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March 24, 2004 » 8:45 pm

Million Dollar Dialog

I was at a party this past weekend, and a group of us started discussing the following question: If you had a million dollars to spend on saving the world, what would you do with it?    (196)

Not surprisingly, there was quick consensus on investing that money into improving education for kids. Then we got into the details. Where do you invest that money? How do you maximize the effectiveness of that investment? How do you measure effectiveness?    (197)

I’ve played this game several times before, and although it’s never boring, I’m rarely surprised by what I hear. What surprised me this time was how much my own answers have changed from the last time I’ve played. It’s indicative of how much The Blue Oxen Way has infiltrated my thinking.    (198)

How would I spend that million dollars? I would use it to start a nationwide dialog on improving education. I would involve parents, teachers, administrators, and especially the students. It seems like students are often left out of these dialogs, when in fact their insights are as profound and as important as those of adults.    (199)

The dialog would consist of facilitated face-to-face townhall meetings with an emphasis on capturing stories. I would use collaborative online tools to augment the dialog, allowing participants to continue their conversations and making those conversations accessible to a wider audience.    (19A)

Most of the topics would center around education-specific topics, but a portion of them would be about sustaining the dialog and facilitating emergent collaboration. In other words, the participants — not I — would be actively shaping the movement.    (19B)

What would this accomplish? First, it would help build Shared Understanding between stakeholders. Education is a collaborative process. There is a tremendous amount of mistrust among the different parties involved with education, but I find that there is often a strong commonality as well. People care about the kids. If people were to focus on this commonality, a lot of the mistrust would disappear.    (19C)

Second, it would build self-awareness among community members. I know a lot of people who are doing wonderful things in education, be they local teachers or concerned parents. Many of them are doing them on a very small scale and are mostly unaware of similar efforts. Simply knowing that others share your goals and ideas can be tremendously self-assuring. On a more pragmatic level, self-awareness creates the opportunity for the sharing of best practices.    (19D)

Third, it would augment all projects involving education, be they evangelizing parental participation, purchasing textbooks, or lobbying for better laws. There are so many ways we can improve education. Who can place a value judgement on which of these efforts are more worthwhile? If we want to maximize effectiveness, it’s best to invest in areas that will help all of these efforts, not just one of them.    (19E)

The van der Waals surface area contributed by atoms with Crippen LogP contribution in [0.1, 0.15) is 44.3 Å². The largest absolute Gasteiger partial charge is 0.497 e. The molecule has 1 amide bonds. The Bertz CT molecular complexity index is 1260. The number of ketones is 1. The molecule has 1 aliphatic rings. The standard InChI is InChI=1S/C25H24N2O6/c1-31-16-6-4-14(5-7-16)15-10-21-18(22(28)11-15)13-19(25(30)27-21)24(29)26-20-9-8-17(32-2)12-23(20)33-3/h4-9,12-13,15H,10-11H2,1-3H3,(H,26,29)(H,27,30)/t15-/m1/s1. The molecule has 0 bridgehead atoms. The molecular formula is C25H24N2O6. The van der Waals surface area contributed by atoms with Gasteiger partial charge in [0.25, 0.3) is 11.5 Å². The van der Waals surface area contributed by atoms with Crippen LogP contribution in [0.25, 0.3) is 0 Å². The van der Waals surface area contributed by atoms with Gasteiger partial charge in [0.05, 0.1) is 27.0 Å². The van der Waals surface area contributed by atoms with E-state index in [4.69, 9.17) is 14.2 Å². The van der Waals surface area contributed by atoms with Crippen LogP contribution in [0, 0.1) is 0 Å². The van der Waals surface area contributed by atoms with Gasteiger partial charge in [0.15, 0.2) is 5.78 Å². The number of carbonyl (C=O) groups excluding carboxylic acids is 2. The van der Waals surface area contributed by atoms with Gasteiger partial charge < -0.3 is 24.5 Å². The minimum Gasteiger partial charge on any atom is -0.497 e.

Fourth, it would be a sustainable movement. The sustainability comes from involving the participants in the shaping of the movement itself.    (19F)

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One Response to “Million Dollar Dialog”

  1. The problem with dialogue is that talk is cheap. The participants in the dialogue would normally be largely self-selected. Problems I’ve seen in the past (my school district held town meetings across the county that both students and parents attended):
    1) It is very unusual for those without a stake (either as a parent, student, or educator) to attend. Yet those people (businesses, future parents, retirees) are vital to strategic alignment.
    2) Many popular ideas are financially unfeasible. Right now, 70% of my property taxes go to schools which are nearly the worst in the state. There’s no more money. Even so, it is extremely difficult to receive popular support for a cut in a town hall environment (except suspiciously vague attacks on bureaucracy).

    The town hall meetings turned out to be a PR gimmick and no significant change resulted. Perhaps modern collaboration tools would have helped — I doubt it.

    If it were my million, I’d develop an open courseware site that linked curriculum with the state guidelines and testing standards and allowed collaborative development and improvement (probably wiki style). The site would be useful to teachers, students, and home schoolers. I would rely on freely available ebooks for the english literature used, allowing schools to standardize on pocket ebook readers. With the remainder I would commission textbooks under a open source license. While most school systems would use a commercial printer to create copies with a traditional look and feel, future versions could be created collaboratively. With freely available and collaboratively developed curriculum and textbooks, students and teachers could together work to improve education rather than reinventing the wheel.

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